Trix had done his best to keep it a secret, but it was hard keeping secrets at an escort agency, and everyone knew Trix struggled with an eating disorder. He was anorexic, and once joked that he couldn’t be bulimic because he hated throwing up. He was hospitalized once after a laxative binge, which apparently had dehydrated the fuck out of him, and once tried coke as a weight loss method, only to end up hospitalized again after having what he classified as a “minor” psychotic break. When Chai found out Trix was now a yoga instructor big into macrobiotics, he held out some hope that Trix was trying to be better to himself, and this wasn’t somehow a more acceptable version of his eating disorder, especially when he showed up to the moving party looking positively emaciated. But seeing the types of food he was eating, Chai could see how that kept the pounds off.

“That shit can damage your heart,” Bear said, turning his glass of vodka and tonic on the table. It was a nervous gesture, keeping that glass moving in a circle.

“Which,” Hotshot asked. “The coke or the anorexia?”

“Both. I mean, he must have seen doctors, right? No one checked his heart or caught it?”

“We’re too poor for the good health insurance,” Holden said. He was keeping his usual sass toned down tonight, which was probably for the best. The guys now eyed him like he was a half-asleep honey badger who could wake up and lunge at them at any time. Unfair, really. They’d just seen Holden at a low moment.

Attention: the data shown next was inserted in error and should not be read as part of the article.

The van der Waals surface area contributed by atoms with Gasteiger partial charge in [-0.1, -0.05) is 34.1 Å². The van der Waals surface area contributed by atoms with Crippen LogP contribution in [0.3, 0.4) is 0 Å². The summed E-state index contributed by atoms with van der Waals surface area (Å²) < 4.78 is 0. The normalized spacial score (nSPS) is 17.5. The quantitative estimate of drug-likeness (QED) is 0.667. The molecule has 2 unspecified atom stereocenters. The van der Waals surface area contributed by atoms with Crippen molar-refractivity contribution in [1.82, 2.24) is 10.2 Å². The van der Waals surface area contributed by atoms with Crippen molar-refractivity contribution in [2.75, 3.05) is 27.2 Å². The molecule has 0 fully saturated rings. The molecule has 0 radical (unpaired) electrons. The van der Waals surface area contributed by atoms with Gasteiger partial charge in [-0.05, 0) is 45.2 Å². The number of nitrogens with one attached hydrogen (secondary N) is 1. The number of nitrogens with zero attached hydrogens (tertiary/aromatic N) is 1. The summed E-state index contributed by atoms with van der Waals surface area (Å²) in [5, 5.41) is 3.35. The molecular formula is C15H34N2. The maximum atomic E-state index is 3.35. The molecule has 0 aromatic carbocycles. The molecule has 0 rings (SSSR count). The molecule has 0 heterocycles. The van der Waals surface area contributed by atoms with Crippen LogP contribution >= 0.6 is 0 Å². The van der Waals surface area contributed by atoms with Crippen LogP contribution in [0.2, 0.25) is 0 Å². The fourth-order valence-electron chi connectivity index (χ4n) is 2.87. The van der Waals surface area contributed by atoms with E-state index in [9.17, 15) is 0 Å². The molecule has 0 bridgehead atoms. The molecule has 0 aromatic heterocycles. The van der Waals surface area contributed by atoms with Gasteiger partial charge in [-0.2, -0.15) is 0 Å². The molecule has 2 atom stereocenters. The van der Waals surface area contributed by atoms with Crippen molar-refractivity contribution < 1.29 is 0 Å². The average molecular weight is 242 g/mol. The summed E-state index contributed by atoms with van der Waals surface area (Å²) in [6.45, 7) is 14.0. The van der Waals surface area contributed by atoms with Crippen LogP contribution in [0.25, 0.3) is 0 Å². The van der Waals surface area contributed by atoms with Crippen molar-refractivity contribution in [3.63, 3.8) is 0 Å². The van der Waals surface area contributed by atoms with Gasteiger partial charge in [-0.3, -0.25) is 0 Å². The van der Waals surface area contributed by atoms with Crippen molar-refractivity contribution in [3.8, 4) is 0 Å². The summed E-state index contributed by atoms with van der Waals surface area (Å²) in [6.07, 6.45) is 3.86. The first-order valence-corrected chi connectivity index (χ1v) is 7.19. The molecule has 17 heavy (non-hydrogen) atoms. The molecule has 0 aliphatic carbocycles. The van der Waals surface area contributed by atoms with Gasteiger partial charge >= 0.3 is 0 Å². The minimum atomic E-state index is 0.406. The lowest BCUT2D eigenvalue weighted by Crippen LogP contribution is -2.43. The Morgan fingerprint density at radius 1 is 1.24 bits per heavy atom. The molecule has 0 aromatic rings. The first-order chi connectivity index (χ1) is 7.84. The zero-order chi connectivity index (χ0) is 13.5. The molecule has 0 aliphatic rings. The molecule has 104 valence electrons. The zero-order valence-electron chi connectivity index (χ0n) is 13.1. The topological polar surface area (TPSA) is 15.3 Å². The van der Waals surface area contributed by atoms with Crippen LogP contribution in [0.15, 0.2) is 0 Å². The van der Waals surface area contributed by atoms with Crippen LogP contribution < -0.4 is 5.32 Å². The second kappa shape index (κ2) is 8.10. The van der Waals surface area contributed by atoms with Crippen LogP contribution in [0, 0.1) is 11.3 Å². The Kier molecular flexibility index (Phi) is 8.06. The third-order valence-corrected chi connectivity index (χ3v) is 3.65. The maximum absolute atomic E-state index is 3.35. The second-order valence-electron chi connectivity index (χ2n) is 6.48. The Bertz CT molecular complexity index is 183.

Hotshot shrugged. “I dunno. I hear some yoga instructors do pretty well for themselves.”

The music Panic was currently playing was somber. Chai was fairly certain it was Radiohead. They would have played Trix’s favorites, but he had traded Abba and house music for weird New Age-y stuff with pan pipes, and the general consensus was no one could stand to listen to the music he liked. Chai figured Trix wouldn’t care.

Holden suddenly sat up straighter. “Holy shit.”

Chai did his best to follow his gaze, but it took him several seconds to find what Holden had noticed so easily. It was Colt, a/k/a Austin Arndt, lifestyle brand and high end decorator guru for wealthy suburban Seattle-ites. Currently dressed down in designer jeans and a plain t-shirt hidden beneath a dark jacket, most of his face obscured beneath a stocking cap and a navy scarf. But for all his attempts to hide, he was still obviously him, although Chai couldn’t put his finger on the why of it.

He looked around Panic until he spotted them, and started making his way towards them. If anyone else recognized him, it wasn’t obvious.

“Holy fuck,” E exclaimed. “I didn’t know he came anywhere like this anymore.”

“Maybe Trix was worth the exception,” Holden said.